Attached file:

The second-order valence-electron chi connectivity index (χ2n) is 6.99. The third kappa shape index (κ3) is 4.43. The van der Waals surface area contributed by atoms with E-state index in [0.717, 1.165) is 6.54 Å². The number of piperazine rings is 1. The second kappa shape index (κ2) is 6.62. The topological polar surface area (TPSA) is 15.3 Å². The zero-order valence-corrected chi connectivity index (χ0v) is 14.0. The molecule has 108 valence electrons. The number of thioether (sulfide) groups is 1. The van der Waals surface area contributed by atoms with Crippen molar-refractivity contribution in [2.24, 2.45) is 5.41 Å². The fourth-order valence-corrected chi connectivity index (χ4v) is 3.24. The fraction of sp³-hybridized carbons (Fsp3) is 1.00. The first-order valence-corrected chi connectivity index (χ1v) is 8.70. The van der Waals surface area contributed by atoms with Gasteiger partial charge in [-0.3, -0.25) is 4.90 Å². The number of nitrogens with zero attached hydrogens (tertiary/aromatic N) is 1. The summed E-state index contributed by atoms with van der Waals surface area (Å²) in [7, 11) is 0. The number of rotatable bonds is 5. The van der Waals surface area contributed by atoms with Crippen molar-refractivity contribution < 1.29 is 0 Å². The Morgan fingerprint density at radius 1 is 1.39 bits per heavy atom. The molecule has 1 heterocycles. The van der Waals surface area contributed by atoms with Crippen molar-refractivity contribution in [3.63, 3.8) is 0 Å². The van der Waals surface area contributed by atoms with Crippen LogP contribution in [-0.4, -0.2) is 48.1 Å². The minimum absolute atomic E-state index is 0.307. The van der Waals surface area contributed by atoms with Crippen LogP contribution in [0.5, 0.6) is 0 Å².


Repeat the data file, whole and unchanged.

The second-order valence-electron chi connectivity index (χ2n) is 6.99. The third kappa shape index (κ3) is 4.43. The van der Waals surface area contributed by atoms with E-state index in [0.717, 1.165) is 6.54 Å². The number of piperazine rings is 1. The second kappa shape index (κ2) is 6.62. The topological polar surface area (TPSA) is 15.3 Å². The zero-order valence-corrected chi connectivity index (χ0v) is 14.0. The molecule has 108 valence electrons. The number of thioether (sulfide) groups is 1. The van der Waals surface area contributed by atoms with Crippen molar-refractivity contribution in [2.24, 2.45) is 5.41 Å². The fourth-order valence-corrected chi connectivity index (χ4v) is 3.24. The fraction of sp³-hybridized carbons (Fsp3) is 1.00. The first-order valence-corrected chi connectivity index (χ1v) is 8.70. The van der Waals surface area contributed by atoms with Gasteiger partial charge in [-0.3, -0.25) is 4.90 Å². The number of nitrogens with zero attached hydrogens (tertiary/aromatic N) is 1. The summed E-state index contributed by atoms with van der Waals surface area (Å²) in [7, 11) is 0. The number of rotatable bonds is 5. The van der Waals surface area contributed by atoms with Crippen molar-refractivity contribution < 1.29 is 0 Å². The Morgan fingerprint density at radius 1 is 1.39 bits per heavy atom. The molecule has 1 heterocycles. The van der Waals surface area contributed by atoms with Crippen molar-refractivity contribution in [3.63, 3.8) is 0 Å². The van der Waals surface area contributed by atoms with Crippen LogP contribution in [-0.4, -0.2) is 48.1 Å². The minimum absolute atomic E-state index is 0.307. The van der Waals surface area contributed by atoms with Crippen LogP contribution in [0.5, 0.6) is 0 Å².